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The effect of interface topography for Ultrasonic Consolidation of aluminium

Friel, R. J. LU ; Johnson, K. E.; Dickens, P. M. and Harris, R. A. (2010) In Materials Science and Engineering A 527(16-17). p.4474-4483
Abstract

Ultrasonic Consolidation (UC) is an additive manufacturing technology which is based on the sequential solid-state ultrasonic welding of metal foils. UC presents a rapid and adaptive alternative process, to other metal-matrix embedding technologies, for 'smart' metal composite material production. A challenge that exists however relates to optimising, for bond density and plastic flow, the interlaminar textures themselves that serve as the contact surfaces between the foils.UC employs a sonotrode connected to a transducer to exude ultrasonic energy into the metal foil being sequentially deposited. This sonotrode to metal contact imparts a noteworthy topology to the processed metals surface that in turn becomes the crucial substrate... (More)

Ultrasonic Consolidation (UC) is an additive manufacturing technology which is based on the sequential solid-state ultrasonic welding of metal foils. UC presents a rapid and adaptive alternative process, to other metal-matrix embedding technologies, for 'smart' metal composite material production. A challenge that exists however relates to optimising, for bond density and plastic flow, the interlaminar textures themselves that serve as the contact surfaces between the foils.UC employs a sonotrode connected to a transducer to exude ultrasonic energy into the metal foil being sequentially deposited. This sonotrode to metal contact imparts a noteworthy topology to the processed metals surface that in turn becomes the crucial substrate topology of the subsequent layers deposition. This work investigated UC processed Al 3003 samples to ascertain the effect of this imparted topology on subsequent layer deposition. Surface and interlaminar topology profiles were characterised using interferometry, electron and light microscopy. The physical effect of the topology profiles was quantified via the use of peel testing.The imparted topology profile was found to be of fundamental significance to the mechanical performance and bond density achieved within the bulk laminate during UC. The UC process parameters and sonotrode topology performed a key role in modifying this topology profile. The concept of using a specifically textured sonotrode to attain desired future smart material performance via UC is proposed by the authors.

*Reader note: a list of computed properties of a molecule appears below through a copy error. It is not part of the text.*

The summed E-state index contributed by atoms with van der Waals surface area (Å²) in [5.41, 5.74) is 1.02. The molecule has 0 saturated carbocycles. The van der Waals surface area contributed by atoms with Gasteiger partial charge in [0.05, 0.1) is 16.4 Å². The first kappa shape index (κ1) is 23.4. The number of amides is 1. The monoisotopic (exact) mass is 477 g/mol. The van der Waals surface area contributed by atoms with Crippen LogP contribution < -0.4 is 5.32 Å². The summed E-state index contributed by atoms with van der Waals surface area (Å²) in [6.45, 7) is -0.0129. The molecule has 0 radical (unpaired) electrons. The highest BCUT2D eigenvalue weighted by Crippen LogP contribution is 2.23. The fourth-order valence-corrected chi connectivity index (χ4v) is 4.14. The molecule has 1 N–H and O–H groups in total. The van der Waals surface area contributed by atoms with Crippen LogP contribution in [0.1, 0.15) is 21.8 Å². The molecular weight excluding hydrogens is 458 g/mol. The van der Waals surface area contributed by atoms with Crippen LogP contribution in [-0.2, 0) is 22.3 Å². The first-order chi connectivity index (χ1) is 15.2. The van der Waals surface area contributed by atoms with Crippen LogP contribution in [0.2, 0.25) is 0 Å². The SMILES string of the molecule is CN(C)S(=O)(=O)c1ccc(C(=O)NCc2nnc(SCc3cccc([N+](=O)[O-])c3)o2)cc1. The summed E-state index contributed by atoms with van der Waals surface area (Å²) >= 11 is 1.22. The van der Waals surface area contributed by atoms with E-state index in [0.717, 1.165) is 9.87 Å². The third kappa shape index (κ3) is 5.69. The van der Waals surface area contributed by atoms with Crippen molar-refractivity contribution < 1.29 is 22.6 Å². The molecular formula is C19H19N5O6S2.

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Please use this url to cite or link to this publication:
author
publishing date
type
Contribution to journal
publication status
published
keywords
Additive manufacturing, Aluminium alloys, Light microscopy, Surface roughness, Ultrasonic Consolidation, Welding
in
Materials Science and Engineering A
volume
527
issue
16-17
pages
10 pages
publisher
Elsevier
external identifiers
  • scopus:77952880243
ISSN
0921-5093
DOI
10.1016/j.msea.2010.03.094
language
English
LU publication?
no
id
c3b7cc4c-0348-4169-b644-28a099aa7e12
date added to LUP
2017-01-23 09:51:45
date last changed
2018-06-03 04:53:01
@article{c3b7cc4c-0348-4169-b644-28a099aa7e12,
  abstract     = {<p>Ultrasonic Consolidation (UC) is an additive manufacturing technology which is based on the sequential solid-state ultrasonic welding of metal foils. UC presents a rapid and adaptive alternative process, to other metal-matrix embedding technologies, for 'smart' metal composite material production. A challenge that exists however relates to optimising, for bond density and plastic flow, the interlaminar textures themselves that serve as the contact surfaces between the foils.UC employs a sonotrode connected to a transducer to exude ultrasonic energy into the metal foil being sequentially deposited. This sonotrode to metal contact imparts a noteworthy topology to the processed metals surface that in turn becomes the crucial substrate topology of the subsequent layers deposition. This work investigated UC processed Al 3003 samples to ascertain the effect of this imparted topology on subsequent layer deposition. Surface and interlaminar topology profiles were characterised using interferometry, electron and light microscopy. The physical effect of the topology profiles was quantified via the use of peel testing.The imparted topology profile was found to be of fundamental significance to the mechanical performance and bond density achieved within the bulk laminate during UC. The UC process parameters and sonotrode topology performed a key role in modifying this topology profile. The concept of using a specifically textured sonotrode to attain desired future smart material performance via UC is proposed by the authors.</p>},
  author       = {Friel, R. J. and Johnson, K. E. and Dickens, P. M. and Harris, R. A.},
  issn         = {0921-5093},
  keyword      = {Additive manufacturing,Aluminium alloys,Light microscopy,Surface roughness,Ultrasonic Consolidation,Welding},
  language     = {eng},
  number       = {16-17},
  pages        = {4474--4483},
  publisher    = {Elsevier},
  series       = { Materials Science and Engineering A},
  title        = {The effect of interface topography for Ultrasonic Consolidation of aluminium},
  url          = {http://dx.doi.org/10.1016/j.msea.2010.03.094},
  volume       = {527},
  year         = {2010},
}